Kohli demolishes Pakistan in record chase
India 330 for 4 (Kohli 183, Rohit 68, Tendulkar 52) beat Pakistan 329 for 6 (Hafeez 105, Jamshed 112, Younis 52) by six wickets
Scorecard and ball-by-ball details
Their bowling might struggle to defend 289 against Bangladesh. Their batting might not be resilient enough to dominate in all conditions. But in the subcontinent, India are the masters of the chase. And after having knocked off 321 in 36.4 overs in Hobart barely three weeks ago, they completed their highest successful ODI chase, in Mirpur, against Pakistan, who are not exactly a weak bowling side. And leading the mammoth effort was that man Virat Kohli who scored a career-best 183. Forget the obscenities, forget the extreme emotions; with 11 hundreds, including three in his last four innings, Kohli is one of the most complete ODI batsmen in the world now.
When a boundary is needed, Kohli is the man. When the singles are needed, Kohli is the man. When a gap is to be found, Kohli is the man. He kept doing all of that for 148 deliveries against Pakistan. By the time he was done, he had hit 23 boundaries and made 183. India had lost Gautam Gambhir off the second ball of the innings. They lost just one more wicket in the next 272. Kohli's dominance was so complete, it left contrasting support performances from Sachin Tendulkar and Rohit Sharma in the shade. It certainly meant Mohammad Hafeez and Nasir Jamshed's centuries were in vain, as was their 224-run opening stand, Pakistan's highest against India, and their second-highest ever.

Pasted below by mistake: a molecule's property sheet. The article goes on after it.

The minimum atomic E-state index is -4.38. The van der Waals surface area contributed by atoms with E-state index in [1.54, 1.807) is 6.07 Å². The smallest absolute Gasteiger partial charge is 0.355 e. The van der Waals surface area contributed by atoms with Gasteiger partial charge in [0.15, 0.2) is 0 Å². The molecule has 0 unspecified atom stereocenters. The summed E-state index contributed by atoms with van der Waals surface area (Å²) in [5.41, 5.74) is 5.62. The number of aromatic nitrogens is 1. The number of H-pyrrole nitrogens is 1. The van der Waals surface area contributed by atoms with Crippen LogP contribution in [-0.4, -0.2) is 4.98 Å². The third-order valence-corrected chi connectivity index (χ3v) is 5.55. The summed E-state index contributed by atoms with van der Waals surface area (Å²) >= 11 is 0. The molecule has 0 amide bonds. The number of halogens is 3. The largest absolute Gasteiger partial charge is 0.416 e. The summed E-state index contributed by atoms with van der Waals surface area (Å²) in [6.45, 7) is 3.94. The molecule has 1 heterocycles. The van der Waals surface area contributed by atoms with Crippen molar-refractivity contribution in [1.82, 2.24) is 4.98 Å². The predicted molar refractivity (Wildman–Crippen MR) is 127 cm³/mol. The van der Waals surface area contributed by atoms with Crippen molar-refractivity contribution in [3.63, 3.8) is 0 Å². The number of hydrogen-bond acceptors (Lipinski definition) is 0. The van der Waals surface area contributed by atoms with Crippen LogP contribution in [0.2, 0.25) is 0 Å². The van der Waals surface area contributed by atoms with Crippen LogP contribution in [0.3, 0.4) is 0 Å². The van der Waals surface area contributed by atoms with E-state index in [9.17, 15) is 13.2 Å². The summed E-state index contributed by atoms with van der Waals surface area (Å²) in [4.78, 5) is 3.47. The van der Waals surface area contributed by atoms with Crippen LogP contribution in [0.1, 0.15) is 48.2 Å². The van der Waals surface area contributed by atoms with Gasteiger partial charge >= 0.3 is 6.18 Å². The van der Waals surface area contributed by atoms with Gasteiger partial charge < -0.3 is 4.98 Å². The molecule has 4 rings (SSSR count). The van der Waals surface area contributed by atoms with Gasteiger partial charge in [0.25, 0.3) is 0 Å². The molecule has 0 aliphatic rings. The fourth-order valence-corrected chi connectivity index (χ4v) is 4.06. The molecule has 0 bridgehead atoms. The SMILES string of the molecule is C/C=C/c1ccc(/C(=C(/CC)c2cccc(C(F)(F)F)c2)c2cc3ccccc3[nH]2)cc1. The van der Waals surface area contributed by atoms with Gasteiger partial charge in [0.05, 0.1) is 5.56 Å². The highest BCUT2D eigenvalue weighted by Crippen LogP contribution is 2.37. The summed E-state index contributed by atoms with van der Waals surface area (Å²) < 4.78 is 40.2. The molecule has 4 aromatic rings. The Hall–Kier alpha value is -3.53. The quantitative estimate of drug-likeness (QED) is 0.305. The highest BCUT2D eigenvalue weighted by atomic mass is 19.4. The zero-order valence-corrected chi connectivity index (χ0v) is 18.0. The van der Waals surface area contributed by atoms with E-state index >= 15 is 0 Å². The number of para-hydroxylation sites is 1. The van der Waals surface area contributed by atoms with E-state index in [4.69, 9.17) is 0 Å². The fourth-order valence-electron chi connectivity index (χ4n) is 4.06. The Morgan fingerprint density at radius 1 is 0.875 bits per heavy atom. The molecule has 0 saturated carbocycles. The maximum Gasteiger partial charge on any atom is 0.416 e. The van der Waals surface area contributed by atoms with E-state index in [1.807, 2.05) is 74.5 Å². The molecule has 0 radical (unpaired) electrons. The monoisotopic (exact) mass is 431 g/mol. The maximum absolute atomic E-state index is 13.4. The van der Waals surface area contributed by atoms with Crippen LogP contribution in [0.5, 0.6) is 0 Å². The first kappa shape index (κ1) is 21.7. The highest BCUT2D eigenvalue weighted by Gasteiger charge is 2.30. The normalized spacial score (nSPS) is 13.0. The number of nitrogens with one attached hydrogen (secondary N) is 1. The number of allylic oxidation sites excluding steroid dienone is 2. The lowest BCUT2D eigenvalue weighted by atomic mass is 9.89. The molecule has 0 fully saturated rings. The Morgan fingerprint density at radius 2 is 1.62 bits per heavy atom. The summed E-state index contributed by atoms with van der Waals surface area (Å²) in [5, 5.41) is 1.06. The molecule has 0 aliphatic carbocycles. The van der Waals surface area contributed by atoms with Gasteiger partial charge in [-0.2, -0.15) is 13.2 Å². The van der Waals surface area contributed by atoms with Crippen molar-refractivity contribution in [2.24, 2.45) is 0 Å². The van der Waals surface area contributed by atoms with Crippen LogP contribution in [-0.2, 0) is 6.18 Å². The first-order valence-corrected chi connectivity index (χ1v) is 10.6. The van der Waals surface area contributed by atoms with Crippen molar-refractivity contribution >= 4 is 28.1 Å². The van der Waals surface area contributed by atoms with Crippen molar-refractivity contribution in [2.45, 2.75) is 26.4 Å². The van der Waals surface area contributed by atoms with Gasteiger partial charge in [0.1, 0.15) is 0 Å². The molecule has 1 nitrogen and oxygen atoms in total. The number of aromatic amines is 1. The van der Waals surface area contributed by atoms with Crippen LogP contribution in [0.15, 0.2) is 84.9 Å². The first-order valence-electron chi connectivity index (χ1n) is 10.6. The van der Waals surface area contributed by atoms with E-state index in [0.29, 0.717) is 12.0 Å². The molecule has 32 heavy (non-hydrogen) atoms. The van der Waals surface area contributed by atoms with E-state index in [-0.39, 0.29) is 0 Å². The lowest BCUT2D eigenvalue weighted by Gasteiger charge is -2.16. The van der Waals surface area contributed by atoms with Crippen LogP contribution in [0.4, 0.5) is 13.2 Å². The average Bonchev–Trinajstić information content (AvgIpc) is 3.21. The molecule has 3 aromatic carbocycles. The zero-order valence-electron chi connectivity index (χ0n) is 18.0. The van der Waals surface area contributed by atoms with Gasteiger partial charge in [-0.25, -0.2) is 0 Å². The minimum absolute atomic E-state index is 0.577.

Not losing by a bonus point put Pakistan in the final of the Asia Cup; it kept India and Bangladesh dependent on the result of the last league game between the hosts and Sri Lanka, who have been knocked out. A win for Bangladesh will see them go through, as they lead the head-to-head against India in the tournament; any other result will see India qualify.
It was Kohli who almost single-handedly kept India in the tournament with a performance so supreme it led Misbah-ul-Haq to call it one of the best ODI innings he had seen. Chasing 330 is tough. Chasing 330 against Pakistan should be as tough as it gets for an India batsman. Kohli could not bother about things such as pressure, even when Pakistan struck gold in the first over when Mohammad Hafeez trapped Gambhir in front.
Pakistan were playing five bowlers but India worked around the threat of Saeed Ajmal and Umar Gul initially by targeting the others. Tendulkar and Kohli outdid each other in strokemaking. Their second-wicket partnership was worth 133 in just 19.1 overs. While Gul and Ajmal were given the respect they deserved, the shorter lengths of Wahab Riaz and Aizaz Cheema were taken for runs, as was the quicker pace of Shahid Afridi.
The 100th century finally done with, Tendulkar was totally unrestrained and went along at a faster clip than Kohli. India found momentum in the third over, Cheema's first, which went for 12. Kohli began with a violent pull while Tendulkar's back-foot punch past cover was vintage. Pakistan had just started to suffer for bowling the wrong lengths. Cheema continued to bowl short of a good length, and Tendulkar brought out another vintage shot - a sly guide over the wicketkeeper that flew away for six.
Tendulkar and Kohli dealt with the spinners in their own ways when they needed the boundaries. Tendulkar carted Hafeez over midwicket with a slog sweep; Kohli whipped Afridi through the same region.